CANADIAN SUPREME COURT DECISION IN R V. DRYBONES—DISCRIMINATION VIOLATIVE OF NATION’S BILL OF RIGHTS.
On April 10, 1967, Joseph Drybones pleaded guilty to being an Indian intoxicated off a reserve in contravention of section 94(b) of the Indian Act. Drybones appealed and won a trial de novo. Among other arguments, Drybones’ counsel argued that section 94(b), in providing legal sanctions more severe than equivalent sections of the Liquor Ordinance applying to non-Indians, contravened the appellant’s equality before the law under Section 1(b) of the Canadian Bill of Rights. On that basis, on June 5, 1967, the Northwest Territories (NWT) Territorial Court allowed the appeal and acquitted Drybones. On August 25, 1967, the NWT Court of Appeal dismissed the Crown’s application for leave to appeal, affirming Drybones’s acquittal. On November 20, 1969, in a 6-3 vote, the Supreme Court of Canada followed suit arguing that to rule otherwise is to legitimize the equivalent of the separate but equal doctrine established in Plessy v. Ferguson. As a result, section 94 was repealed by Parliament in 1971.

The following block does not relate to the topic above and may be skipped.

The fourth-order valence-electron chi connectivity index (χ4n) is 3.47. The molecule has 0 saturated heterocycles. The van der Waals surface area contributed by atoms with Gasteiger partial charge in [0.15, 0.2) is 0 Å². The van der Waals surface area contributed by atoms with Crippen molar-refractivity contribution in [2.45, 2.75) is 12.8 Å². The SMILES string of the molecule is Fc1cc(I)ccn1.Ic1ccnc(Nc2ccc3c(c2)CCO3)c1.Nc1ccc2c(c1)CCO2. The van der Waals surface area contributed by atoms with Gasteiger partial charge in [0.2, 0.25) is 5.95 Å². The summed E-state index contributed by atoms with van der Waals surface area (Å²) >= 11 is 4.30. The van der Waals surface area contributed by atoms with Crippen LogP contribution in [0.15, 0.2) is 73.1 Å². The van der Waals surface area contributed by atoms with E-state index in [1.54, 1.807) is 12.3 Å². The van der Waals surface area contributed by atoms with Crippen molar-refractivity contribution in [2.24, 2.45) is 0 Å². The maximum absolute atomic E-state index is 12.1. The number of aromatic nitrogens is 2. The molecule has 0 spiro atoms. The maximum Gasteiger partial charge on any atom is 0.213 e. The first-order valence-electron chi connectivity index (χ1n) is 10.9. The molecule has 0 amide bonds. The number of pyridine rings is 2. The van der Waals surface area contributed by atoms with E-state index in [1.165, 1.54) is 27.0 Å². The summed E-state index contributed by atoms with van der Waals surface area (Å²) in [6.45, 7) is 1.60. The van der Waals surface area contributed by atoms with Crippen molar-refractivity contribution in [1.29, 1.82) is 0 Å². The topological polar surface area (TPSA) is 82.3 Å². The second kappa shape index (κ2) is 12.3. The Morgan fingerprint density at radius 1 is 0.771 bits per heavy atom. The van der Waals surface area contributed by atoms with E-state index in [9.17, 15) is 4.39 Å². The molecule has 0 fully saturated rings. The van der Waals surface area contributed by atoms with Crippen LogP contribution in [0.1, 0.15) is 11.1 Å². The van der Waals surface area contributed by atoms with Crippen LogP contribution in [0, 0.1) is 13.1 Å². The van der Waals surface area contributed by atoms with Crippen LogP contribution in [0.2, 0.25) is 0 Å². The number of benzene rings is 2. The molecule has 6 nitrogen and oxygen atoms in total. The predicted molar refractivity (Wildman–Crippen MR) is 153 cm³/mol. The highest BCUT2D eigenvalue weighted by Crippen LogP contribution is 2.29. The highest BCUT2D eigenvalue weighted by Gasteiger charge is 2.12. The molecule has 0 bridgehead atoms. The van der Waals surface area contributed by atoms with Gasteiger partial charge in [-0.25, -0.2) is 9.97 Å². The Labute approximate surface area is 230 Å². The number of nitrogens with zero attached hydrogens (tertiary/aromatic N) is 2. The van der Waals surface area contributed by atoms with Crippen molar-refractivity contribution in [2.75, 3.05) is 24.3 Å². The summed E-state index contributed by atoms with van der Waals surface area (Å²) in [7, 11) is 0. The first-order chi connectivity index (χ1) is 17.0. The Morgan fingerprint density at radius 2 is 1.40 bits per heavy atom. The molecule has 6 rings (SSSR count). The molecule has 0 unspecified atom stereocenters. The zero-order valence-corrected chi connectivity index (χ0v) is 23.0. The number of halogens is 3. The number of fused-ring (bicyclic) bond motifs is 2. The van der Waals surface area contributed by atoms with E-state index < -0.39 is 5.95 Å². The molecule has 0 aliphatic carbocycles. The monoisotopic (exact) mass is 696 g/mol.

Source: R v. Drybones , S.R.C. 282. Retrieved 8/13/2020, https://www.canlii.org/en/ca/scc/doc/1969/1969canlii1/1969canlii1.html. Photo: NewYork 1956 at English Wikipedia, 3/12/2012. Public Domain.